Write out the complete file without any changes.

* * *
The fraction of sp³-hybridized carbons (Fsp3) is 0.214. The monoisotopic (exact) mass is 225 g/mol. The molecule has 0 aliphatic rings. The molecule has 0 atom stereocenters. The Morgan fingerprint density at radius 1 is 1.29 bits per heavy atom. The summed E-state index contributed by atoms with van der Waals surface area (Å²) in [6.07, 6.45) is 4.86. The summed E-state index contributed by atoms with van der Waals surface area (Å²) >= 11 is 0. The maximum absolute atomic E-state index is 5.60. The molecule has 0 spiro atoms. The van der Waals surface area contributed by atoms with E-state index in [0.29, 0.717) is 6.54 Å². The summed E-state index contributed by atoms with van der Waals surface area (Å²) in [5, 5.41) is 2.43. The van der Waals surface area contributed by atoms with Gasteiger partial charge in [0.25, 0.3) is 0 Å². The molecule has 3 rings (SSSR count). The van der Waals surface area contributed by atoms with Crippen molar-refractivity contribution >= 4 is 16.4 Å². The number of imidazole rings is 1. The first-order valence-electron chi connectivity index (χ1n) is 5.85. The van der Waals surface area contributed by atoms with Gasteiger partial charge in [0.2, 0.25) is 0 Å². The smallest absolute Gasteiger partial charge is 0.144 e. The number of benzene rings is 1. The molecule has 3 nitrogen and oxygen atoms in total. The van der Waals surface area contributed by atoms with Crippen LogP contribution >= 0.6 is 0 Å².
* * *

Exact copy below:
The fraction of sp³-hybridized carbons (Fsp3) is 0.214. The monoisotopic (exact) mass is 225 g/mol. The molecule has 0 aliphatic rings. The molecule has 0 atom stereocenters. The Morgan fingerprint density at radius 1 is 1.29 bits per heavy atom. The summed E-state index contributed by atoms with van der Waals surface area (Å²) in [6.07, 6.45) is 4.86. The summed E-state index contributed by atoms with van der Waals surface area (Å²) >= 11 is 0. The maximum absolute atomic E-state index is 5.60. The molecule has 0 spiro atoms. The van der Waals surface area contributed by atoms with E-state index in [0.29, 0.717) is 6.54 Å². The summed E-state index contributed by atoms with van der Waals surface area (Å²) in [5, 5.41) is 2.43. The van der Waals surface area contributed by atoms with Gasteiger partial charge in [0.25, 0.3) is 0 Å². The molecule has 3 rings (SSSR count). The van der Waals surface area contributed by atoms with Crippen molar-refractivity contribution >= 4 is 16.4 Å². The number of imidazole rings is 1. The first-order valence-electron chi connectivity index (χ1n) is 5.85. The van der Waals surface area contributed by atoms with Gasteiger partial charge in [0.2, 0.25) is 0 Å². The smallest absolute Gasteiger partial charge is 0.144 e. The number of benzene rings is 1. The molecule has 3 nitrogen and oxygen atoms in total. The van der Waals surface area contributed by atoms with Crippen LogP contribution >= 0.6 is 0 Å².